Now, Jane recently spoke about world maps, racism, and a bit about her childhood. The stuff about maps really shakes, or at least shook my foundation about maps. Like me, you might just ask yourself what in the world is actually true, if something as fundamental as a map could be distorted that much.
 
Check out the interview here.
 
What an inspiration, this woman is!

Carlsberg – Boldly Beer’ing Global Burdens

Beer’ing Global Burdens

Consider the amount of plastic we use in our lives. Getting rid of a lot of it seems like quite a challenge, considering how dependent we and businesses have become on it.

And yet, it is refreshing to see companies like Carlsberg committed to drastically reducing the use of plastics. A few years ago, they took it upon themselves to reduce the use of plastic rings used to keep beer cans together.

With an initiative which stretched over three years, they managed to reduce plastic in their packaging by an impressive 75%!

How? They replaced the plastic rings with dots of glue that now hold cans together. Called Snap Packs, they keep cans in place during their logistic journey, but remain easy enough for consumers to break with a simple twist.

That was 2018.

And they didn’t stop there. They have recently developed two recyclable prototypes of the sustainably-sourced wood fiber bottle. One prototype being tested, is lined with a thin film of recycled PET plastic to prevent leakage. The other uses a bio-based lining for the same purpose.

They seem committed to minimizing the damage they as a business, cause the environment. If a few more large companies could have that level of commitment, it would be so much easier to inspire other companies to do their bit as well.

More on Carlsberg’s eco beer bottles here.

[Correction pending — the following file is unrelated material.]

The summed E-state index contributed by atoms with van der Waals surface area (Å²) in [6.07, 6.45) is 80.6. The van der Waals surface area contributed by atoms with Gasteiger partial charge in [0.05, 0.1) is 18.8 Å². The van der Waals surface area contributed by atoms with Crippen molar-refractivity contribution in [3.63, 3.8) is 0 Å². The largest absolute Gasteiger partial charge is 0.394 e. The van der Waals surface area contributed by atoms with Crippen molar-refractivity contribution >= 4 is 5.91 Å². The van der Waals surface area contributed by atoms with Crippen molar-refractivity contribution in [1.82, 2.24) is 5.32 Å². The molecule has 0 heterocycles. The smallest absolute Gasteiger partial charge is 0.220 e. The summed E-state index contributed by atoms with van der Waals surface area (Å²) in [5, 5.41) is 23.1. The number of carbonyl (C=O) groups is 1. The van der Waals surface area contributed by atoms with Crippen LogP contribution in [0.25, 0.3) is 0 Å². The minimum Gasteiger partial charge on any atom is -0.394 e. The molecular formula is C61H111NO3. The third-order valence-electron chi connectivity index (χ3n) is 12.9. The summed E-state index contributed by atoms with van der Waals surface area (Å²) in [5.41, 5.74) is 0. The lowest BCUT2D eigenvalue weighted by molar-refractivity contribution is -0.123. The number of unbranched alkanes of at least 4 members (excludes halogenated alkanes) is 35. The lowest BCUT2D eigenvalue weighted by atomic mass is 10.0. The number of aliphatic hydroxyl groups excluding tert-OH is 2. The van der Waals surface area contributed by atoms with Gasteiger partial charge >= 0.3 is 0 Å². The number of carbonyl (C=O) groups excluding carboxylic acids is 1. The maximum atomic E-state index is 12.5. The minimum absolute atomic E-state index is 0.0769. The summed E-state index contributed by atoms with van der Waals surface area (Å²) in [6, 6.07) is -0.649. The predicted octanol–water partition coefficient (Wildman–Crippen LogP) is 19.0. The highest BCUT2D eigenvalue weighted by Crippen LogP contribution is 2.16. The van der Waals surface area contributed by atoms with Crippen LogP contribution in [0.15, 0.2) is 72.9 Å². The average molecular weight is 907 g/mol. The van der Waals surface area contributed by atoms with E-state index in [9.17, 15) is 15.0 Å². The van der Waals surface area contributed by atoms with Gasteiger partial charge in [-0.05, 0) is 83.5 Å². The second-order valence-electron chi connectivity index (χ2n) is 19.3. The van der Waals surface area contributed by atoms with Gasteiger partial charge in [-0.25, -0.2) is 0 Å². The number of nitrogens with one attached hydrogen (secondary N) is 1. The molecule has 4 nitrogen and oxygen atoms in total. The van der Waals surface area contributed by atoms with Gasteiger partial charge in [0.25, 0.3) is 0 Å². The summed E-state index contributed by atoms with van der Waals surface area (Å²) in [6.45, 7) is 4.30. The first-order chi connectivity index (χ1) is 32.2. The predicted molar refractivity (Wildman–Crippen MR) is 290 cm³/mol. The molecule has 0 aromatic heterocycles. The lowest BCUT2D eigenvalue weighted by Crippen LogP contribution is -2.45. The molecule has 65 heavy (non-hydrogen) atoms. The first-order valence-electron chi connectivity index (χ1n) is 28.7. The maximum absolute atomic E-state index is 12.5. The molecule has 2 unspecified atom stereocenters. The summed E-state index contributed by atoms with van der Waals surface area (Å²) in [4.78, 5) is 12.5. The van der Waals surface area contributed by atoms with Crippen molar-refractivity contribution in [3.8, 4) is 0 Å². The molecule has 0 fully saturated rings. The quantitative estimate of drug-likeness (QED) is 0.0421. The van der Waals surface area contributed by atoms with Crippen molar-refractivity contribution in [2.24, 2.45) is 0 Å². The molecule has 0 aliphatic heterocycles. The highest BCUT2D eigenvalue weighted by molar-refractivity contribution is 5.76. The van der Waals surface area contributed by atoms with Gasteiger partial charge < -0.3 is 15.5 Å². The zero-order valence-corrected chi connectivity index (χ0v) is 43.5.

If you own, manage or work at a company, and are grappling with a complex challenge or are in need of innovation for growth, get in touch. More here.

And you might find my book, ‘Design the Future’ interesting. It demystifies the mindset of Design Thinking. Ebook’s on Amazon, and paperbacks at leading online bookstores including Amazon & Flipkart.

Is it possible to Fall in Love with a Company?

Is it possible to fall in love with a company?

Not the kind where you are loyal to a company or brand or product line and refuse to buy anything else.But truly revere a company because of their values.

A few weeks ago, I was at the Indian Hotels company to meet a senior gentleman there. Unlike other companies, where either an assistant or the receptionist or some peon might walk you to a meeting room, this person came to the lobby to receive me.

I’m not particularly good with small talk, and almost always jump right to the point. However, I started this meeting differently. I told this person about a story a close friend’s son had shared recently. It went like this.

Many years ago, when my friend’s son was in school, the school bus would drop him off at Kemps Corner. They lived up Altamount Road, quite a steep walk up. Especially for this stocky boy with a big schoolbag, huffing his way up the road. And every once in a way, a Mercedes car would pull up, an old gentleman sitting in the back, would offer to drop him to his building. This boy would sit in front, next to the driver.